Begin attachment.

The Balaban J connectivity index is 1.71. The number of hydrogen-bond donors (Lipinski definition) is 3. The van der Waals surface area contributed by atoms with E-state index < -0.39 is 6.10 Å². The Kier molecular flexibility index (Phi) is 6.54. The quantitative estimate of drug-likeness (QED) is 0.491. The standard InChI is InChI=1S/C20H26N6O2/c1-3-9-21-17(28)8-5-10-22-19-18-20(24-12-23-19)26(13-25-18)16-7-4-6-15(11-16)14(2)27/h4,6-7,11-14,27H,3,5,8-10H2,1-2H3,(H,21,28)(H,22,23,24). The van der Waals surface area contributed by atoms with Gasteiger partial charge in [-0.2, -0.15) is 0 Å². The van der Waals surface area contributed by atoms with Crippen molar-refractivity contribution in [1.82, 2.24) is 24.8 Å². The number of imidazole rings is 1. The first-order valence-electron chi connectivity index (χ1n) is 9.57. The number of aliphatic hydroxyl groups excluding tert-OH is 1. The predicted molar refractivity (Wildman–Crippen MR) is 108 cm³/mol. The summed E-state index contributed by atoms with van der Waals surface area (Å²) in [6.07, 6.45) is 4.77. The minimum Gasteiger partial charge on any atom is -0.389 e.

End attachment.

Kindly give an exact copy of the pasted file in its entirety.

The Balaban J connectivity index is 1.71. The number of hydrogen-bond donors (Lipinski definition) is 3. The van der Waals surface area contributed by atoms with E-state index < -0.39 is 6.10 Å². The Kier molecular flexibility index (Phi) is 6.54. The quantitative estimate of drug-likeness (QED) is 0.491. The standard InChI is InChI=1S/C20H26N6O2/c1-3-9-21-17(28)8-5-10-22-19-18-20(24-12-23-19)26(13-25-18)16-7-4-6-15(11-16)14(2)27/h4,6-7,11-14,27H,3,5,8-10H2,1-2H3,(H,21,28)(H,22,23,24). The van der Waals surface area contributed by atoms with Gasteiger partial charge in [-0.2, -0.15) is 0 Å². The van der Waals surface area contributed by atoms with Crippen molar-refractivity contribution in [1.82, 2.24) is 24.8 Å². The number of imidazole rings is 1. The first-order valence-electron chi connectivity index (χ1n) is 9.57. The number of aliphatic hydroxyl groups excluding tert-OH is 1. The predicted molar refractivity (Wildman–Crippen MR) is 108 cm³/mol. The summed E-state index contributed by atoms with van der Waals surface area (Å²) in [6.07, 6.45) is 4.77. The minimum Gasteiger partial charge on any atom is -0.389 e.